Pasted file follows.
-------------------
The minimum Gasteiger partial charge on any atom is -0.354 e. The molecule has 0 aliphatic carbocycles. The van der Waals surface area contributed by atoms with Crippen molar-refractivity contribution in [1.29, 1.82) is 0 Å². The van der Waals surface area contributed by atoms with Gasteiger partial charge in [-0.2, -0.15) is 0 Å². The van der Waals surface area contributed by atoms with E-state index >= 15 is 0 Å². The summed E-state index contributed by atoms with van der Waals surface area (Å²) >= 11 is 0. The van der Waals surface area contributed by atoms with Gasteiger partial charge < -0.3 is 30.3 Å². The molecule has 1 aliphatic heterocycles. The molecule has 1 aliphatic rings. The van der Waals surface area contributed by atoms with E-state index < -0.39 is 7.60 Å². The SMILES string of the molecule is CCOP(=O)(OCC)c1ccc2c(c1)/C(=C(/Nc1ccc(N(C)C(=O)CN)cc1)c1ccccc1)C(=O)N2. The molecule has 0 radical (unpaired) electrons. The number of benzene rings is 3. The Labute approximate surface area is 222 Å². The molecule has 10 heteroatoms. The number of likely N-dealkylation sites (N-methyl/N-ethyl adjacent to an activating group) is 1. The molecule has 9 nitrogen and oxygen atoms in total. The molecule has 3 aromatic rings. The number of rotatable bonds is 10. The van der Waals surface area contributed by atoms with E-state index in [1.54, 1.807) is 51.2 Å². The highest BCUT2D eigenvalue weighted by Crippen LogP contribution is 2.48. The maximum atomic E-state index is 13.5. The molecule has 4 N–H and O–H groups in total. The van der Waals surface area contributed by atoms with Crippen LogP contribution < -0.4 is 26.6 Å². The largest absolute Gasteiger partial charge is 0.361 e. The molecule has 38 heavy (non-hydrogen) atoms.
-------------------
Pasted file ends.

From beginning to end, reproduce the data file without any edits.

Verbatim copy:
The minimum Gasteiger partial charge on any atom is -0.354 e. The molecule has 0 aliphatic carbocycles. The van der Waals surface area contributed by atoms with Crippen molar-refractivity contribution in [1.29, 1.82) is 0 Å². The van der Waals surface area contributed by atoms with Gasteiger partial charge in [-0.2, -0.15) is 0 Å². The van der Waals surface area contributed by atoms with E-state index >= 15 is 0 Å². The summed E-state index contributed by atoms with van der Waals surface area (Å²) >= 11 is 0. The van der Waals surface area contributed by atoms with Gasteiger partial charge < -0.3 is 30.3 Å². The molecule has 1 aliphatic heterocycles. The molecule has 1 aliphatic rings. The van der Waals surface area contributed by atoms with E-state index < -0.39 is 7.60 Å². The SMILES string of the molecule is CCOP(=O)(OCC)c1ccc2c(c1)/C(=C(/Nc1ccc(N(C)C(=O)CN)cc1)c1ccccc1)C(=O)N2. The molecule has 0 radical (unpaired) electrons. The number of benzene rings is 3. The Labute approximate surface area is 222 Å². The molecule has 10 heteroatoms. The number of likely N-dealkylation sites (N-methyl/N-ethyl adjacent to an activating group) is 1. The molecule has 9 nitrogen and oxygen atoms in total. The molecule has 3 aromatic rings. The number of rotatable bonds is 10. The van der Waals surface area contributed by atoms with E-state index in [1.54, 1.807) is 51.2 Å². The highest BCUT2D eigenvalue weighted by Crippen LogP contribution is 2.48. The maximum atomic E-state index is 13.5. The molecule has 4 N–H and O–H groups in total. The van der Waals surface area contributed by atoms with Crippen LogP contribution < -0.4 is 26.6 Å². The largest absolute Gasteiger partial charge is 0.361 e. The molecule has 38 heavy (non-hydrogen) atoms.